V is a child of very few tears, so its a real surprise that he cries every time anyone says this dialogue! I’ve translated the dialogue to English, sung it like a rhyme and a talked like a baby, but every single time he has pouted!
Once when the film played for the nth time on Zee Cinema, increased the TV volume to an insane level, just when the scene arrived.V was perplexed! Why has his dad suddenly turned deaf?
I am secretly convinced that he was Thakur in his past life! Poor man, he lost his hands in his past life and here we are after his hands again…I have decided to call nickname him Thakur for now 🙂
This is a serious infringement of the copyright act…Mr Sippy would be a very angry man. Let’s hope the writers are a little amused and little V when he grows up has his sense of humour in place to pardon me for putting this up!
This video was taken when V was 6 months old…turns 9 months today!!
Love you Thakur…Ooops! Son…
VID_00015-20120324-0909.3GP Watch on Posterous

A Lion Heart

A Lion Heart was originally written for Baby Talk! on 22nd May’12

Yesterday I took V for his vaccination where we were the 3rd patient. The first was a 2.5 month old baby who looked barely a month old. Her mother explained he was born a month premature by c-section. As the doc prepared to prick him he called for the father. The mother walked away and came and stood before us. The poor boy wailed and wailed. And what a frail voice it was!! The mother winced, closed her eyes and shook her head. While my mother patted her hand, I told her “It’s a prick that he needs. It’s a pain that’ll go away, but now it’s good for him!” What I didn’t tell her is that she has to be strong, for there will be many more situations when she’ll need a strong heart, a lion’s heart…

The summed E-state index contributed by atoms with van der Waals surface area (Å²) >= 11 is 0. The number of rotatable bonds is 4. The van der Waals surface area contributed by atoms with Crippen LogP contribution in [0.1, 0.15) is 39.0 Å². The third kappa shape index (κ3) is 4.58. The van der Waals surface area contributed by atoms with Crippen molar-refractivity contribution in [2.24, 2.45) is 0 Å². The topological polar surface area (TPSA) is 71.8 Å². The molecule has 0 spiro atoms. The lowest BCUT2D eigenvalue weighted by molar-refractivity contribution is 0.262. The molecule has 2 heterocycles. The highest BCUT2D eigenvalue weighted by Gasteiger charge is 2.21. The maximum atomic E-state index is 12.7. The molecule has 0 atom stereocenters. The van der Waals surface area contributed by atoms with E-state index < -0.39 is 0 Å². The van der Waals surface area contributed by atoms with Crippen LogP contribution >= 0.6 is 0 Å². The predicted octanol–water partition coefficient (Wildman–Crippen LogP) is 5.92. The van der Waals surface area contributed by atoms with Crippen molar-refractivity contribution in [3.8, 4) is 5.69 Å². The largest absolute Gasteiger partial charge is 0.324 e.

…that’s what a mother needs. She needs to have a lion’s heart to be strong, to face the fiercest trauma and come out of it. To be able to see one’s child in trouble and pain. To be strong enough to bring her or him out of it. To be a pillar of strength and stand up for her and him. To shield one’s child from all known sources of threat. To protect, defend and heal. A mother needs to do all this and more…

As I see my 25 year old brother battle his pains, I also see my mother who has weathered a severe burns accident launch a fresh war again. 16 years back, in a fire accident at home my mother was left with 25% burns and two broken ankles that were never treated. She walks with a limp and yes, every step even till date is extremely painful. We have seen her throw her crutches and walk by herself. We have seen battle her pains and emerge a winner. For me, she is the epitome of how much the human body can endure. But today when she sees her son battling pain, she breaks down. For the first one week after his accident she refused to feed my brother because she was scared she would hurt him. She would walk out of the room the moment the docs would enter. While he wanted to show off that he could now move from the bed to the stretcher for his bed to be made, my mother would scamper out of the room. Every child, every adult calls out for his / her mother in a moment of pain and despair. It’s taking Maa a lot of effort to overcome her emotions and stand by her son.

I can’t blame her! And neither can I sermonise her. She tells me its easier to say, “Be strong”. To ask another mother to be strong. Her pain is different from mine, I am not in her place…I don’t understand. But somewhere I do understand. And so I ask for strength. I ask God to give me the fortitude to bear the pains that V would face in life. As a mother I hope and pray that V suffers no pain and hardship in life. But then that’s really an artificial life, isn’t it? Whatever maybe stored for V in his life I hope he faces it with courage and fortitude. And with him I hope I have the resources too support him and his choices, a strength to stand by him always or bear the pains that my boy may have to face.

A lion’s heart…that’s what I want.